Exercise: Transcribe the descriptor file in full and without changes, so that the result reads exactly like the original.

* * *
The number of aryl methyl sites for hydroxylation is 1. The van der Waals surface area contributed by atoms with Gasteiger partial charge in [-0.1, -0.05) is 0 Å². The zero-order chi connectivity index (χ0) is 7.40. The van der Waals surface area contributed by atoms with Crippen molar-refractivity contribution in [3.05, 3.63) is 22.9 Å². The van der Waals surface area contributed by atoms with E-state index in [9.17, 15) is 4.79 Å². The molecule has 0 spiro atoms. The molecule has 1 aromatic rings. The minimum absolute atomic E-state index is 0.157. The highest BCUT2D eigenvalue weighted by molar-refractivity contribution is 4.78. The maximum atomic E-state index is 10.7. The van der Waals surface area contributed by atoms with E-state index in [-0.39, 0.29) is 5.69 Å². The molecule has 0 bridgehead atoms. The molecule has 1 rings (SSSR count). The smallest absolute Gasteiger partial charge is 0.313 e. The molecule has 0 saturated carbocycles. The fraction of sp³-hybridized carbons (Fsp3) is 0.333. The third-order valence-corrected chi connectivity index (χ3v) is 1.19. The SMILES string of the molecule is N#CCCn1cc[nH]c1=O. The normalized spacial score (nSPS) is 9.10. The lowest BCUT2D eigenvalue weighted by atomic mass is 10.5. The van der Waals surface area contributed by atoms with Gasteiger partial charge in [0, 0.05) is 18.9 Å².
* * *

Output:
The number of aryl methyl sites for hydroxylation is 1. The van der Waals surface area contributed by atoms with Gasteiger partial charge in [-0.1, -0.05) is 0 Å². The zero-order chi connectivity index (χ0) is 7.40. The van der Waals surface area contributed by atoms with Crippen molar-refractivity contribution in [3.05, 3.63) is 22.9 Å². The van der Waals surface area contributed by atoms with E-state index in [9.17, 15) is 4.79 Å². The molecule has 0 spiro atoms. The molecule has 1 aromatic rings. The minimum absolute atomic E-state index is 0.157. The highest BCUT2D eigenvalue weighted by molar-refractivity contribution is 4.78. The maximum atomic E-state index is 10.7. The van der Waals surface area contributed by atoms with E-state index in [-0.39, 0.29) is 5.69 Å². The molecule has 0 bridgehead atoms. The molecule has 1 rings (SSSR count). The smallest absolute Gasteiger partial charge is 0.313 e. The molecule has 0 saturated carbocycles. The fraction of sp³-hybridized carbons (Fsp3) is 0.333. The third-order valence-corrected chi connectivity index (χ3v) is 1.19. The SMILES string of the molecule is N#CCCn1cc[nH]c1=O. The normalized spacial score (nSPS) is 9.10. The lowest BCUT2D eigenvalue weighted by atomic mass is 10.5. The van der Waals surface area contributed by atoms with Gasteiger partial charge in [0, 0.05) is 18.9 Å².